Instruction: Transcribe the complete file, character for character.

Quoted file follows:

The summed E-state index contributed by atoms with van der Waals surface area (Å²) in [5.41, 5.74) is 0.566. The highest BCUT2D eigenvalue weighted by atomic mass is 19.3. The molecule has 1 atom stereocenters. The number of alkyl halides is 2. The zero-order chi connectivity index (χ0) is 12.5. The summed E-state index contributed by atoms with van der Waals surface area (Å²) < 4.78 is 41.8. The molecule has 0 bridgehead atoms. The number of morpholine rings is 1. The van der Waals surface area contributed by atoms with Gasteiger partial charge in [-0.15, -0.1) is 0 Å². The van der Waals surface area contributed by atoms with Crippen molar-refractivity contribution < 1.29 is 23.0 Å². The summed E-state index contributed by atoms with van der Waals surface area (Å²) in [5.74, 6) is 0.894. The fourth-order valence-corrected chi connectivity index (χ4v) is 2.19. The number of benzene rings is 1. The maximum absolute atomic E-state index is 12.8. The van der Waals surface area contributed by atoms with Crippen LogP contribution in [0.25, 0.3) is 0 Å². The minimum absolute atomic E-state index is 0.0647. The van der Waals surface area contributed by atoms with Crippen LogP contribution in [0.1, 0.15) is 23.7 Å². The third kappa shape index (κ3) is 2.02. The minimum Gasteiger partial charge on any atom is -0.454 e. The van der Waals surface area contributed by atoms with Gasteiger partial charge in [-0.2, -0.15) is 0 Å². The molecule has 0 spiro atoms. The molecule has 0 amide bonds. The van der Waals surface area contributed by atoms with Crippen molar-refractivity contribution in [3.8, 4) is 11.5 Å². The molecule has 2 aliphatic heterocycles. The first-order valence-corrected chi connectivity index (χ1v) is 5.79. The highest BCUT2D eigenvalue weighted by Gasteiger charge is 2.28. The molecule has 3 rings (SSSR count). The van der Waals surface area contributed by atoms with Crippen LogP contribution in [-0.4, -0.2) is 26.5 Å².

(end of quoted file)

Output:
The summed E-state index contributed by atoms with van der Waals surface area (Å²) in [5.41, 5.74) is 0.566. The highest BCUT2D eigenvalue weighted by atomic mass is 19.3. The molecule has 1 atom stereocenters. The number of alkyl halides is 2. The zero-order chi connectivity index (χ0) is 12.5. The summed E-state index contributed by atoms with van der Waals surface area (Å²) < 4.78 is 41.8. The molecule has 0 bridgehead atoms. The number of morpholine rings is 1. The van der Waals surface area contributed by atoms with Gasteiger partial charge in [-0.15, -0.1) is 0 Å². The van der Waals surface area contributed by atoms with Crippen molar-refractivity contribution < 1.29 is 23.0 Å². The summed E-state index contributed by atoms with van der Waals surface area (Å²) in [5.74, 6) is 0.894. The fourth-order valence-corrected chi connectivity index (χ4v) is 2.19. The number of benzene rings is 1. The maximum absolute atomic E-state index is 12.8. The van der Waals surface area contributed by atoms with Crippen LogP contribution in [0.25, 0.3) is 0 Å². The minimum absolute atomic E-state index is 0.0647. The van der Waals surface area contributed by atoms with Crippen LogP contribution in [0.1, 0.15) is 23.7 Å². The third kappa shape index (κ3) is 2.02. The minimum Gasteiger partial charge on any atom is -0.454 e. The van der Waals surface area contributed by atoms with Gasteiger partial charge in [-0.2, -0.15) is 0 Å². The molecule has 0 spiro atoms. The molecule has 0 amide bonds. The van der Waals surface area contributed by atoms with Crippen molar-refractivity contribution in [3.8, 4) is 11.5 Å². The molecule has 2 aliphatic heterocycles. The first-order valence-corrected chi connectivity index (χ1v) is 5.79. The highest BCUT2D eigenvalue weighted by Gasteiger charge is 2.28. The molecule has 3 rings (SSSR count). The van der Waals surface area contributed by atoms with Crippen LogP contribution in [-0.4, -0.2) is 26.5 Å².